Wednesday, September 4, 2013

Improved competitiveness of Nepali economy in 2013

According to the Global Competitiveness Report 2013-2014, Nepal’s ranking in economic competitiveness improved to 117 (out of 148 countries) in 2013 from 125 (out of 144 countries) in 2012. In South Asia, Pakistan has the lowest ranking (133), followed by Nepal. India has the best ranking (60), followed by Sri Lanka (65), Bhutan (109) and Bangladesh (110).

The main reason for the improvement came from better ranking in macroeconomic environment (rank 41 from 56 last year) and health and primary education (rank 88 from 109 last year). The ranking in other pillars of competitiveness has deteriorated, especially labor market efficiency, in which Nepal is ranked 127 out of 144 countries. The worst ranking is in infrastructure (144 out of 144 countries).

The overall message is that while Nepal’s macroeconomic management has improved, which had positive impact on overall competitiveness, the quality of infrastructure relative to other countries has deteriorated. The reasons behind the improvement in macroeconomic management are very weakly related to the strengthening of the economic fundamentals. It has more to do with robust revenue growth hinged to remittance-fueled imports, the inability of the government to spend budget in time (thus low borrowing), rise in national savings due to high remittance inflows, etc.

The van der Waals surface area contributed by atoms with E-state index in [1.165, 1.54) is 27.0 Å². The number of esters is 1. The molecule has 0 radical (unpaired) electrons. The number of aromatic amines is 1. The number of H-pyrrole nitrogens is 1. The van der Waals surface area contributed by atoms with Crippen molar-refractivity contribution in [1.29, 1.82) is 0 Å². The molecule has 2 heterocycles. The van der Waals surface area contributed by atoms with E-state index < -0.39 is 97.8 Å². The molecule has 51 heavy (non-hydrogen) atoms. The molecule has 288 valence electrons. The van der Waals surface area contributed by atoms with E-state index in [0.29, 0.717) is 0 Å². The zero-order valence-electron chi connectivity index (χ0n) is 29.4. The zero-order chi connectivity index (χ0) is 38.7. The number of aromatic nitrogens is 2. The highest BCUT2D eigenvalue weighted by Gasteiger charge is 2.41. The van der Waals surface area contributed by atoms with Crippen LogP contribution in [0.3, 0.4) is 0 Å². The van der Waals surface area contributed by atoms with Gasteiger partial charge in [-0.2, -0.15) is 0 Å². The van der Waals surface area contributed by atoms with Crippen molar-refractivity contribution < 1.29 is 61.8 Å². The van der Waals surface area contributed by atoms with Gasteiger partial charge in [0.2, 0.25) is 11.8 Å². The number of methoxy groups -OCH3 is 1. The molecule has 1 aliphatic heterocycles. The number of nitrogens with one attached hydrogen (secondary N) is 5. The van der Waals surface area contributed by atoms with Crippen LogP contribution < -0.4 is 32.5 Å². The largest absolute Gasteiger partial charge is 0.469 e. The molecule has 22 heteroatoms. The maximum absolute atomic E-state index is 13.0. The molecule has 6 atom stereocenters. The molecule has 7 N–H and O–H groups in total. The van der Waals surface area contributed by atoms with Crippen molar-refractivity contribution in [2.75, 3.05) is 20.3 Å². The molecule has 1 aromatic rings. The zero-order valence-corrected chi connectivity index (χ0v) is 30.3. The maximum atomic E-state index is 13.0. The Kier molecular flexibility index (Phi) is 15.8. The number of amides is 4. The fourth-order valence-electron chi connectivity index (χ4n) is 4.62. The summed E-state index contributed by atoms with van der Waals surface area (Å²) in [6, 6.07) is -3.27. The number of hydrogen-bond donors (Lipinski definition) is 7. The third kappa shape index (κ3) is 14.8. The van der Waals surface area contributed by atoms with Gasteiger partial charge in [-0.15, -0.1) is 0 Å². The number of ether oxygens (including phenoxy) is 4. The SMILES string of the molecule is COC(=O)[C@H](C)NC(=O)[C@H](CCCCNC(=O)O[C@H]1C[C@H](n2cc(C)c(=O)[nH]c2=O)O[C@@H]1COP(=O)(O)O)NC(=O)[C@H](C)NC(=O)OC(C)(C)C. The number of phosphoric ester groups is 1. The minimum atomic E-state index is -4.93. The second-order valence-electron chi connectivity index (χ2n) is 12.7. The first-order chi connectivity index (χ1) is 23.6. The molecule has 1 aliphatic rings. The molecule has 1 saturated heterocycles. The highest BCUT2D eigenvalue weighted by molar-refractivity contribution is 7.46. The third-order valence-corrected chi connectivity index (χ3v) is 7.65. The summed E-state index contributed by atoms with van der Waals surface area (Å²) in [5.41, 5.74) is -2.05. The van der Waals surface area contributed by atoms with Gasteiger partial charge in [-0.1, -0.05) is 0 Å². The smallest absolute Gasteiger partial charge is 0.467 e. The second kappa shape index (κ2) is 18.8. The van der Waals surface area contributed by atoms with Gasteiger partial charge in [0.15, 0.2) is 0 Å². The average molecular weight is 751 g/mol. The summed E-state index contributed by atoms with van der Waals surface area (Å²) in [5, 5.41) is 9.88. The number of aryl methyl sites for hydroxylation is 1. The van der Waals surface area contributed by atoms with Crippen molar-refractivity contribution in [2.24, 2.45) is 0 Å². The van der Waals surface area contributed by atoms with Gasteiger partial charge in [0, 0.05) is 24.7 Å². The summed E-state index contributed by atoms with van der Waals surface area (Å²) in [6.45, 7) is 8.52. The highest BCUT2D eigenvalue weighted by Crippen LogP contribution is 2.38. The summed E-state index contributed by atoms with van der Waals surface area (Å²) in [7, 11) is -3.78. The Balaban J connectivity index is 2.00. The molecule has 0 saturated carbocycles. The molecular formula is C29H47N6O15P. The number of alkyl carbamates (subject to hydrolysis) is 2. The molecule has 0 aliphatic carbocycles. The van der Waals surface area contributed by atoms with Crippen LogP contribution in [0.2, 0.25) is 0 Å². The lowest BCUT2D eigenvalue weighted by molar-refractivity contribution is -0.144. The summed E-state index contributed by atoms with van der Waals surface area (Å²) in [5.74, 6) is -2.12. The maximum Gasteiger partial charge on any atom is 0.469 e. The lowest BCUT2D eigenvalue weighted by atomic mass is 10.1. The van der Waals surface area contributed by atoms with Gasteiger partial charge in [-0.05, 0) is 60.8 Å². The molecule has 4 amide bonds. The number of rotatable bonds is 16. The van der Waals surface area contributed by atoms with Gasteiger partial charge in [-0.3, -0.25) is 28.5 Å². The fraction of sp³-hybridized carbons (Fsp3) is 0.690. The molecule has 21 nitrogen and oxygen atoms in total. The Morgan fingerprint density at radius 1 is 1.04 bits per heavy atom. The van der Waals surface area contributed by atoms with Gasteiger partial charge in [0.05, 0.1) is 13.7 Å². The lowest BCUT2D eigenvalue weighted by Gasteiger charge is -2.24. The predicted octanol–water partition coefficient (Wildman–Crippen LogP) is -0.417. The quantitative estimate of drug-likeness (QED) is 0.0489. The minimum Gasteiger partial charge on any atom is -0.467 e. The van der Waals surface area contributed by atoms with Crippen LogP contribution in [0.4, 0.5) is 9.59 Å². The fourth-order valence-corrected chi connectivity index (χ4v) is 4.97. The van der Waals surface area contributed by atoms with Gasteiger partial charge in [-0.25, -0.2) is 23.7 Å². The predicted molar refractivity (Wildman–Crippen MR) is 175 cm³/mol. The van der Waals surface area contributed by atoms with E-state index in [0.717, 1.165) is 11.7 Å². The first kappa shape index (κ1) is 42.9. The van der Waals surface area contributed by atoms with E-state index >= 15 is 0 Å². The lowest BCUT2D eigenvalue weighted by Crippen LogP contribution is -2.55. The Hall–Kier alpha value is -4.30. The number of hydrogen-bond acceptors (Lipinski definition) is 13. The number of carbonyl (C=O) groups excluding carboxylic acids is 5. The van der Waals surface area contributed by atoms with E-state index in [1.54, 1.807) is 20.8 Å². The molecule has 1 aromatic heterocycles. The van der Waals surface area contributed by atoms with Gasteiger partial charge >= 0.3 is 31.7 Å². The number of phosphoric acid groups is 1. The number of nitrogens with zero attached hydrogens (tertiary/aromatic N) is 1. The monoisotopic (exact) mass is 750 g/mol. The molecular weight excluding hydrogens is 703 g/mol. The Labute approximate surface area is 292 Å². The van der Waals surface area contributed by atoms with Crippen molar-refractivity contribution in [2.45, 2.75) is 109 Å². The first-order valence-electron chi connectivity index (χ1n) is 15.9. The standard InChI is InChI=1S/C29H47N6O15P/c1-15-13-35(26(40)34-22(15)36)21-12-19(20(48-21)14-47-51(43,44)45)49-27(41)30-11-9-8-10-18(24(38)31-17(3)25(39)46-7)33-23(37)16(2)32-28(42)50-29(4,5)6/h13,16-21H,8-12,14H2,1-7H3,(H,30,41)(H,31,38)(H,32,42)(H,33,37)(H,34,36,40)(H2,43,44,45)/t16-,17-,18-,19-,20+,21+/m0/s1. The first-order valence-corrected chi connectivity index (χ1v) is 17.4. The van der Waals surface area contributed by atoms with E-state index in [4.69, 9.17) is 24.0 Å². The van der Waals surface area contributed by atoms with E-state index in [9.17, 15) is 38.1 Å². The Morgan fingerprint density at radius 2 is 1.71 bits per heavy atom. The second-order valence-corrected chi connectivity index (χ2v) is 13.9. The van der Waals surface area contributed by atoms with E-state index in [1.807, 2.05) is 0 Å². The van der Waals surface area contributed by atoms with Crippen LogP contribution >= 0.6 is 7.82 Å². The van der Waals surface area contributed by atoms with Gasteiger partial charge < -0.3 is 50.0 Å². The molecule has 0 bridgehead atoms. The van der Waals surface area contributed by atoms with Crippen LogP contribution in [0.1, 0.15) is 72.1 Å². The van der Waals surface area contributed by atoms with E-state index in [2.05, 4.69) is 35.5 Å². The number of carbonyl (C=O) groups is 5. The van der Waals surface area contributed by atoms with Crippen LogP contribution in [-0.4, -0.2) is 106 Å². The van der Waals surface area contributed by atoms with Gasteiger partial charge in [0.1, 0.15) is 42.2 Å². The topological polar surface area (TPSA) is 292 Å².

Within macroeconomic environment, Nepal ranks as follows:
  • Gross national savings (% of GDP): 14
  • Public debt (% of GDP): 47
  • Budget balance (% of GDP): 37

Within infrastructure, Nepal ranks as follows:
  • Quality of overall infrastructure: 132
  • Quality of roads: 126
  • Quality of railroad infrastructure: 121
  • Quality of air transport infrastructure: 131
  • Quality of electricity supply: 144
  • Mobile telephone subscriptions/100 population: 135
  • Fixed telephone lines/100 population: 116

Competitiveness is defined as “the set of institutions, policies, and factors that determine the level of productivity of a country”.The ranking is based on global competitiveness index, which comprises of 12 categories – the pillars of competitiveness – which together gives a picture of a country’s competitiveness landscape. The pillars are: institutions, infrastructure, macroeconomic environment, health and primary education, higher education and training, goods market efficiency, labor market efficiency, financial market development, technological readiness, market size, business sophistication and innovation. 

Nepal is still a factor-driven economy but its macroeconomic environment is better than that of other factor-driven economies. Its labor market efficiency is below the standard of other factor-driven economies. Nepal still has a long way to go to become an efficiency-driven and then innovation-driven economy.

In the survey result included in the same report, respondents identified government instability as the top problematic factor for doing business. The others are corruption, inefficient government bureaucracy, inadequate supply of infrastructure, policy instability, and restrictive labor regulations, among others.